Clearly, Spero’s series of Notes in Time demonstrates that the ‘language of agency’ has on the one hand a beneficent potential and on the other hand a radically sadistic one. The two uses are not simply distinct but mutually exclusive. (24) Her work enables the reader to unravel this collapse of making into unmaking which occurs because of the referential instability of the verbal sign: its alteration as weapon, tool, or artifact. “Violence in language is a violation. It is a destroyer of society, a breakdown. Artaud as pariah, and the women who have been tortured each give testament of this breakdown. There are great differences in the two themes yet they are both powerful indictments of society” (25) Increasingly, it becomes intelligible how Spero is exposing the political and perceptual consequences of inexpressibility. Elaborating Notes in Time the artist added more depictions of ‘lovers’ (small versions derived from her former Paris Black Paintings) and athletic, erotic, dancing women, in a diverse borrowing from fantastic or mythological sources to art historical references (Egyptian hieroglyphs, Sumerian wall paintings, aboriginal art, Greek vase paintings, Roman sculpture, medieval manuscripts, etc.), to current and popular magazines. It is within the frame of an already existing array of artifacts representing women that her introduction of new images takes place. Within this frame, as a counteracting move, she decided to make “woman the protagonist”: independent, plain-spoken, uninhibited, unbridled, sensual and liberated, even if she knew this wasn’t really the case. “Parler-femme, speaking (as) woman,” looking for “the blanks in discourse” (Irigaray), and claiming that women need a language, it is Spero’s aim to think woman-as-subject in the symbolic, which conditions the coming-to-be of woman-as-subject in the social. And it is, inversely, women’s affirmation as social subjects that allows them to rethink subjectively in language. (26) As images of agency, images of physical autonomy, and sometimes of obscenity, her triumphant female figures could stand up against the weight of the accounts which speak only of women’s victimage. (27)

Nevertheless, besides the combination of death instincts in the unconscious with life instincts, Eros and Thanatos, what is the meaning of the encounter of violence and sexuality, pain and pleasure, in such abundant textual and visual language as Spero’s? How are we to account for the violent (imperative and descriptive) language linked with eroticism? Perhaps, since her selection of images consists mainly of an idealized range of procreative and exalted bodies of women, its contemplation may also occur in a mystical or idealistic frame of mind—a frame in which masochism seeks historical and cultural confirmation. (28) Thus fashioned as powerful the female images have a terrific/terrifying effect as well, generating on the one hand, a collision with the demonstrative use of language related to the omnipotence of its sadistic author, and on the other hand, a correspondence to (or a pact with) the masochist’s desire for submission and cooperation in his/her educational undertaking. For if “the masochistic hero appears to be educated and fashioned by the authoritarian woman[man], it is basically he [she] who forms her [him], dresses her [him] for the part and prompts the harsh words she [he] addresses to him [her]. It is the victim who speaks through the mouth of his [her] torturer, without sparing [her]himself.” (29) Further reading of Deleuze, who endorses Georges Bataille, reveals that, “paradoxically, only the victim can describe torture; the torturer necessarily uses the hypocritical language of established order and power” and keeps silent. (30) Lifting into the realm of the intelligible by the whole technique of dialectical reversal and disguise, Spero’s working method implies displacements in the allocation of roles and discourse. The artist mentions the torturers’ silence and cruel attitude, but uses them to make self-contradictory statements to other people. Simultaneously, she is aware that “there is a certain natural repugnance in a healthy person’s recognition of other’s pain, deformity—either mental or physical—an intolerance by the observer of the victim, the sufferer.” (31) Overstepping masochistic bondage and humiliation, Spero’s juxtaposition of celebratory figures next to the printed abominable writings conveys the potential of expressibility, as Scarry describes it: “To witness the moment when pain causes a reversion to the pre-language of cries and groans is to witness the deconstruction of language; but conversely, to be present when a person moves up out of that pre-language and projects the facts of sentience into speech is almost to have been permitted to be present at the birth, or rebirth, of language itself.” (32)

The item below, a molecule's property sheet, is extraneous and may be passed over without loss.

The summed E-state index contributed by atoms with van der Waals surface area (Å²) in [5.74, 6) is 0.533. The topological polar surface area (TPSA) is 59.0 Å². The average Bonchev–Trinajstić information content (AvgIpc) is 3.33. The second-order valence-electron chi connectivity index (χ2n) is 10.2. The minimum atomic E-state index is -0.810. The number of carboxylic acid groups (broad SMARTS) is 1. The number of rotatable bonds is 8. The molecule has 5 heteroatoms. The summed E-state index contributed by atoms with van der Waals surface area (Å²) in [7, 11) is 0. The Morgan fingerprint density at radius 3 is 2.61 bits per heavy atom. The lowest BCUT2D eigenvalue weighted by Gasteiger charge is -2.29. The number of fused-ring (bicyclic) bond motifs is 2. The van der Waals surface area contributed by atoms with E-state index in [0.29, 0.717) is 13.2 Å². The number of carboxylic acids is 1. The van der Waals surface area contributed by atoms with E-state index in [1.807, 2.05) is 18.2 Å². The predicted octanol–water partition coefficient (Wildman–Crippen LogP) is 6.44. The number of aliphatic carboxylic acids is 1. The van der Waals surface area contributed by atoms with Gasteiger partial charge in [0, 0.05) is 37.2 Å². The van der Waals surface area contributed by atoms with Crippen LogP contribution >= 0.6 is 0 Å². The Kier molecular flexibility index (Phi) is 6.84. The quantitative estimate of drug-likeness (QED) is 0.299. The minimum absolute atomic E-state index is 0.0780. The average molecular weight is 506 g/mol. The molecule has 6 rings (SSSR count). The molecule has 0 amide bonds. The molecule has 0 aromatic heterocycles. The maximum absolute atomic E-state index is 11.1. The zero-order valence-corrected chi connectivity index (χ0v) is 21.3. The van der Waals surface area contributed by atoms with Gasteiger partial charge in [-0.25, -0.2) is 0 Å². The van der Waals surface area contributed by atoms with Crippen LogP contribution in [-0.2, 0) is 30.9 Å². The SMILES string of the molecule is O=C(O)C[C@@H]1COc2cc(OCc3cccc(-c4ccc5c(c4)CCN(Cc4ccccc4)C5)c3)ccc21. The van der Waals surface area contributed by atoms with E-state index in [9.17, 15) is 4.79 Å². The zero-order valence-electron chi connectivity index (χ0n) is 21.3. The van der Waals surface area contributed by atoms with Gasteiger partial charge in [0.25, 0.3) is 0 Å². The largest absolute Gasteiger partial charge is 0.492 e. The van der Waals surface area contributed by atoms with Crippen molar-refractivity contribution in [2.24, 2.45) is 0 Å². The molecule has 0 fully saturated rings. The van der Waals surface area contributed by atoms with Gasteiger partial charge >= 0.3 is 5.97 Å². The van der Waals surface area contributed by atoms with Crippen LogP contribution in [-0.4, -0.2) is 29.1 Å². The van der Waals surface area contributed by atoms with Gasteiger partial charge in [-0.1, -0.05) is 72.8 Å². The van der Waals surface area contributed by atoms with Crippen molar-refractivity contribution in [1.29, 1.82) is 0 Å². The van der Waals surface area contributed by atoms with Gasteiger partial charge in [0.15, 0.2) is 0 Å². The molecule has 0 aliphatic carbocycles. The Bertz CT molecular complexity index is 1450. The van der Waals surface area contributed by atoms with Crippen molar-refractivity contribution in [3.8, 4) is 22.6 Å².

1. In a conversation Yve-Alain Bois mentioned the author that Henri Matisse used to copy in calligraphy pages of Mille et une nuits, Don Quichote, etc… probably just to practice the flexibility of his fingers when he was not painting. At the end of his life he used collage techniques in response to his physical condition.
2. Nancy Spero in the interview with Jo Anna Isaak in Nancy Spero (London: Phaidon Press), 1996, p. 10.
3. Elaine Scarry, The Body in Pain: The Making and Unmaking of the World (Oxford: Oxford University Press), 1985, p. 4-5
4. Gilles Deleuze, Masochism. Coldness and Cruelty (New York: Zone Books), 1991, p. 22-23. In his study Deleuze regards the novels of Leopold von Sacher-Masoch and also of the Marquis de Sade as “pornological literature.”
5. Statement of the artist, 10/9/1996.
6. For Kristeva the “semiotic” refers to the actual organization, or disposition, within the body, of instinctual drives as they affect language and its practice, in dialectical conflict with the “symbolic.”
7. Nancy Spero in the interview with Barbara Flynn, ibid., p. 1.
8. Elaine Scarry, ibid., p. 4
9. Elaine Scarry, ibid., p. 5-6
10.    Elaine Scarry, ibid., p. 11
11.    Elaine Scarry, ibid., p. 27-59
12.    Elaine Scarry, ibid., p. 20
13.    Elaine Scarry, ibid., p. 37
14.    Elaine Scarry, ibid., p. 27
15.    Elaine Scarry, ibid., p. 13
16.    Nancy Spero in the interview by Barbara Flynn, ibid., p. 4
17.    It is Spero’s joining women artist’s action and discussion groups, such as WAR (Women Artists in Revolution) in 1969, and the Ad Hoc committee of women artists, and AIR Gallery, an all-women’s co-operative gallery founded in 1972, that in a way made it possible for her to occupy a position as a woman artist.
18.    Jo Anna Isaak in the interview with Nancy Spero, ibid., pg. 24
19.    Gilles Deleuze, ibid., pg. 21
20.    Gilles Deleuze, ibid., p. 22: “The ascent from the human body to the work of art and from the work of art to the Idea must take place under the shadow of the whip.”
21.    Gilles Deleuze, ibid., p. 17
22.    Statement of the artist, 10/9/1996.
23.    Elaine Scarry, ibid., p. 6